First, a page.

wooden-legacy

Women keep lists of the men they’ve had sex with. They all do it. Be it a mental checklist or a literal written list they hide in a shoe box, they all keep track of every dick they’ve ever laid eyes on. If a women denies this fact she is lying, I promise.

On the other hand, I’ve found that men have no interest in keeping track of all the women they’ve slept with. For one, all men lie about the number of girls they have had sex with and a true accounting would be a reminder of both their dishonesty and pitiableness. Another factor is the sheer objective of sexual activity for most young men is the conquest itself, not an emotional connection with a member of the opposite sex. Men track numbers, not names.

The most prescient explanation for the difference between the sexes I ever received was from a woman I worked with. She claimed that women keep a list as a sort of measurement of themselves, a system of affirmation (or renunciation depending on the situation). They wonder — what is the guy I lost my virginity to up to? Is he a doctor, a bricklayer? Is he happily married? What about my college boyfriend? Is he a success? These things, for whatever reason, matter to women. Social media has only made this method of introspection easier (in sum, if your wife/girlfriend is under the age of 40 she absolutely knows what all her ex-partners are up to).

Schools like Duke and Kansas don’t keep lists of the names of teams they conquered, like men, they just track the number vanquished opponents. For programs like UD however, tracking what your former flings are up to is paramount, it matters. The hope is that some of these teams, Nebraska, Vanderbilt, Northwestern and Alabama in particular, go on to do great things and in turn become a positive reflection on Dayton’s season come March. This, unfortunately, is out of our hands.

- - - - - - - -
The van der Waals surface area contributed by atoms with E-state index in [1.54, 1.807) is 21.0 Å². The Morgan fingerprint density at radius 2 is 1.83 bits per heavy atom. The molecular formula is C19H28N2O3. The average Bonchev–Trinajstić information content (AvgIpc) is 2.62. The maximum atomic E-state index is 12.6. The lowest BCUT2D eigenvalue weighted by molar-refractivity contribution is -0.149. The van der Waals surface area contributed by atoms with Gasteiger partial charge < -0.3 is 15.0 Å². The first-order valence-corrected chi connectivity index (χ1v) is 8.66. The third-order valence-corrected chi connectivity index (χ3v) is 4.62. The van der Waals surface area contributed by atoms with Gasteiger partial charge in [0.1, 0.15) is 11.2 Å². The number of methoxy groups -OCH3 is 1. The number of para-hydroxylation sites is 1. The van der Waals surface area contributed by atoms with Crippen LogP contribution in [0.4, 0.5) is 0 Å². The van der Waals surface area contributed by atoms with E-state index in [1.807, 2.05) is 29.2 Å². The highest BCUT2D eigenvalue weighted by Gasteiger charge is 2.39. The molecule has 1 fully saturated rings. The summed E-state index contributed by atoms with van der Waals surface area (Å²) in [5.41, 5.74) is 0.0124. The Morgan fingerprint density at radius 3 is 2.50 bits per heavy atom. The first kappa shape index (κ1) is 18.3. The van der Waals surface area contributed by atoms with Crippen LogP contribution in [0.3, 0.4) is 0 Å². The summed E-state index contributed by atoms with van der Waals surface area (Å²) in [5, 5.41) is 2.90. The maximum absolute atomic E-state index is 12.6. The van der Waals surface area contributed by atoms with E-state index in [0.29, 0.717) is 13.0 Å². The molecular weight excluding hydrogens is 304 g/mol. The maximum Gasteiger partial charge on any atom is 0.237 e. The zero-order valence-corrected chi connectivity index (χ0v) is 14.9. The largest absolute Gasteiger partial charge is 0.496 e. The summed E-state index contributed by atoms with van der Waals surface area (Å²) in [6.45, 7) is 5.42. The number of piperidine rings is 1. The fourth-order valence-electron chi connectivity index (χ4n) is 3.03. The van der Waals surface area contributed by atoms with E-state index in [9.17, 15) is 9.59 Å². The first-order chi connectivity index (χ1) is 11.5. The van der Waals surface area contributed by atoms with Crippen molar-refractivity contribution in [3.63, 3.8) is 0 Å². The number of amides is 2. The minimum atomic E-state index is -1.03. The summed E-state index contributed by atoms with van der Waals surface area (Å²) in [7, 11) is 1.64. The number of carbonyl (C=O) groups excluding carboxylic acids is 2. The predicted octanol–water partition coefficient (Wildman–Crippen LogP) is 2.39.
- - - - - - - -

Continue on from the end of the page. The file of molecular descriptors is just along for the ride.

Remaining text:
What will Nebraska be in March? A plumber, an accountant, a convicted felon? Time will tell, but regardless we will make sweet love to the Huskers tomorrow night. Add another notch to the belt.

And go ask your girlfriend/wife about their lists.

theoverview

Coach Tim Miles moved a mountain, getting Nebraska to the NCAA Tournament for seemingly the first time since man walked upright in 2014. Since then it’s been business as usual for the Cornhusker basketball program, which is to say, a regression back to the norm. Apparently it’s tougher than you think to get young black men to come to the land of maize.

Nebraska went 16-18 last season, finishing in the basement of a tough Big Ten conference. The bad news for Miles? The cupboard is even barer this year. Two of the Huskers top scorers moved on, Shavon Shields graduated and Andrew White delivered a gut punch to the program, leaving as a grad-transfer for Syracuse after playing just one season in Lincoln (White transferred into NU after spending two years at Kansas). The defections leave Nebraska with just two starters returning to the fold for the 2016-17 campaign.

The Huskers have jumped out to a 3-0 start this season, with underwhelming victories over Sacramento State, University of Mary (?) and Louisiana Tech. Miles’ club is basically a premature baby at this stage, battling for life inside an incubator. With Dayton, possibly UCLA, Clemson, Creighton and Kansas rounding out the Huskers’ non-conference schedule, we will see whether or not they leave the hospital in one piece, or end up in the bottom of a bag of medical waste.

Nebraska’s early-season performances aren’t necessarily indicative of anything given their opposition, but I’ll ply you with some overreaching takeaways nonetheless. The Huskers are hitting 38.5% of their three-point attempts and get to the line with the tenacity of Rick James back in the late seventies. The one deficiency that stands out is their turnovers. Miles’ team is turning the ball over around fourteen times a contest, a dreadful figure given their quality of competition.